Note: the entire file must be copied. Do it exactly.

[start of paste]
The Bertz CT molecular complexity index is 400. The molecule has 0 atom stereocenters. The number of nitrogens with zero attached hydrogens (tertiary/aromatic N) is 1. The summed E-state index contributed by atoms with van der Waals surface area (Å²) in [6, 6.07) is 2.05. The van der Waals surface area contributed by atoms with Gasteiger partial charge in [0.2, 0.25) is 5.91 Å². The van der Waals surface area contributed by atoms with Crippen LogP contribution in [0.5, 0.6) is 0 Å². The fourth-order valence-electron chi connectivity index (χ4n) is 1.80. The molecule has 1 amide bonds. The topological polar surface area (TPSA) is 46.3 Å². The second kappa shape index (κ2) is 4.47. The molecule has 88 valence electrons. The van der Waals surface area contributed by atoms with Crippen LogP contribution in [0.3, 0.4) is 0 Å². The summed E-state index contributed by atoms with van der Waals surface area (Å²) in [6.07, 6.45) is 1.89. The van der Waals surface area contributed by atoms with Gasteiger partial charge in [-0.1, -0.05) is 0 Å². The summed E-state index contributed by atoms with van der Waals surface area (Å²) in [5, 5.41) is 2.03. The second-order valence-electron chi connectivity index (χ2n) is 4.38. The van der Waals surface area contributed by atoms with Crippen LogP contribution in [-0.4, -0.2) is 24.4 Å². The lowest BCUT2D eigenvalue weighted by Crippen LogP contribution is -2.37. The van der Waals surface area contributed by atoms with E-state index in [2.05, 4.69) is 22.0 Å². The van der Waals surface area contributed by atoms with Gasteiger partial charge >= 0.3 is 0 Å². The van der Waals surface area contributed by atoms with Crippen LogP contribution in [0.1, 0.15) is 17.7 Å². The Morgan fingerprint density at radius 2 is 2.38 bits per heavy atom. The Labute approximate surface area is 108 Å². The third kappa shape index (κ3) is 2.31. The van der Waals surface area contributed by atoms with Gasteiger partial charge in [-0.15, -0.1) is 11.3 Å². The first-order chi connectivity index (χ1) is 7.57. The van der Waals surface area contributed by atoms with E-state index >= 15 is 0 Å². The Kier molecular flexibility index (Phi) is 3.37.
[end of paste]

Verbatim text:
The Bertz CT molecular complexity index is 400. The molecule has 0 atom stereocenters. The number of nitrogens with zero attached hydrogens (tertiary/aromatic N) is 1. The summed E-state index contributed by atoms with van der Waals surface area (Å²) in [6, 6.07) is 2.05. The van der Waals surface area contributed by atoms with Gasteiger partial charge in [0.2, 0.25) is 5.91 Å². The van der Waals surface area contributed by atoms with Crippen LogP contribution in [0.5, 0.6) is 0 Å². The fourth-order valence-electron chi connectivity index (χ4n) is 1.80. The molecule has 1 amide bonds. The topological polar surface area (TPSA) is 46.3 Å². The second kappa shape index (κ2) is 4.47. The molecule has 88 valence electrons. The van der Waals surface area contributed by atoms with Crippen LogP contribution in [0.3, 0.4) is 0 Å². The summed E-state index contributed by atoms with van der Waals surface area (Å²) in [6.07, 6.45) is 1.89. The van der Waals surface area contributed by atoms with Gasteiger partial charge in [-0.1, -0.05) is 0 Å². The summed E-state index contributed by atoms with van der Waals surface area (Å²) in [5, 5.41) is 2.03. The second-order valence-electron chi connectivity index (χ2n) is 4.38. The van der Waals surface area contributed by atoms with Crippen LogP contribution in [-0.4, -0.2) is 24.4 Å². The lowest BCUT2D eigenvalue weighted by Crippen LogP contribution is -2.37. The van der Waals surface area contributed by atoms with E-state index in [2.05, 4.69) is 22.0 Å². The van der Waals surface area contributed by atoms with Gasteiger partial charge >= 0.3 is 0 Å². The van der Waals surface area contributed by atoms with Crippen LogP contribution in [0.1, 0.15) is 17.7 Å². The Morgan fingerprint density at radius 2 is 2.38 bits per heavy atom. The Labute approximate surface area is 108 Å². The third kappa shape index (κ3) is 2.31. The van der Waals surface area contributed by atoms with Gasteiger partial charge in [-0.15, -0.1) is 11.3 Å². The first-order chi connectivity index (χ1) is 7.57. The van der Waals surface area contributed by atoms with E-state index >= 15 is 0 Å². The Kier molecular flexibility index (Phi) is 3.37.